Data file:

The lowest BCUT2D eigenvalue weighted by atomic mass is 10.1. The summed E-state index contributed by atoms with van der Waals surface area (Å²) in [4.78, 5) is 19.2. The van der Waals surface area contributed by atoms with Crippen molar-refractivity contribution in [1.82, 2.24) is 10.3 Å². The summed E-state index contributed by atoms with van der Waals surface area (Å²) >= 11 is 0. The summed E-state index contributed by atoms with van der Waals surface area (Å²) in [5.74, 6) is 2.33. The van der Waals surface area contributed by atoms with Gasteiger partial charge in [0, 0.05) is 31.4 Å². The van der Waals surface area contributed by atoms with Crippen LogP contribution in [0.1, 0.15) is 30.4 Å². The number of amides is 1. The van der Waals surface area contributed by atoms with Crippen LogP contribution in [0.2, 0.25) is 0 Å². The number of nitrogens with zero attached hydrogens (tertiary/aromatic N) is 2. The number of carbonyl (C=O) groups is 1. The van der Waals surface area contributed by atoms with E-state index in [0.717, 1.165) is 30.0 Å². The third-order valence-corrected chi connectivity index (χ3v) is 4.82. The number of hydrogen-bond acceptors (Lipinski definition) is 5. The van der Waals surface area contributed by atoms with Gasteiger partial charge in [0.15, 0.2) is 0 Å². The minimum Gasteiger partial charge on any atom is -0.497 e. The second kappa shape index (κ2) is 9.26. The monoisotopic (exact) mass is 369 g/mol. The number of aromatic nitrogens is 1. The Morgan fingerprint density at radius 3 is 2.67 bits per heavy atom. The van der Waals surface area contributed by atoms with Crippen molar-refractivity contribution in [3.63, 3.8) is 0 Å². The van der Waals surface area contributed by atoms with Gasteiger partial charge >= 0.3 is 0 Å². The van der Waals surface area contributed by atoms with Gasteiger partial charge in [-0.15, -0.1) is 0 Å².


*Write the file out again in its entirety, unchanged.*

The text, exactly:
The lowest BCUT2D eigenvalue weighted by atomic mass is 10.1. The summed E-state index contributed by atoms with van der Waals surface area (Å²) in [4.78, 5) is 19.2. The van der Waals surface area contributed by atoms with Crippen molar-refractivity contribution in [1.82, 2.24) is 10.3 Å². The summed E-state index contributed by atoms with van der Waals surface area (Å²) >= 11 is 0. The summed E-state index contributed by atoms with van der Waals surface area (Å²) in [5.74, 6) is 2.33. The van der Waals surface area contributed by atoms with Gasteiger partial charge in [0, 0.05) is 31.4 Å². The van der Waals surface area contributed by atoms with Crippen LogP contribution in [0.1, 0.15) is 30.4 Å². The number of amides is 1. The van der Waals surface area contributed by atoms with Crippen LogP contribution in [0.2, 0.25) is 0 Å². The number of nitrogens with zero attached hydrogens (tertiary/aromatic N) is 2. The number of carbonyl (C=O) groups is 1. The van der Waals surface area contributed by atoms with E-state index in [0.717, 1.165) is 30.0 Å². The third-order valence-corrected chi connectivity index (χ3v) is 4.82. The number of hydrogen-bond acceptors (Lipinski definition) is 5. The van der Waals surface area contributed by atoms with Gasteiger partial charge in [0.15, 0.2) is 0 Å². The minimum Gasteiger partial charge on any atom is -0.497 e. The second kappa shape index (κ2) is 9.26. The monoisotopic (exact) mass is 369 g/mol. The number of aromatic nitrogens is 1. The Morgan fingerprint density at radius 3 is 2.67 bits per heavy atom. The van der Waals surface area contributed by atoms with Crippen molar-refractivity contribution in [3.63, 3.8) is 0 Å². The van der Waals surface area contributed by atoms with Gasteiger partial charge >= 0.3 is 0 Å². The van der Waals surface area contributed by atoms with Gasteiger partial charge in [-0.15, -0.1) is 0 Å².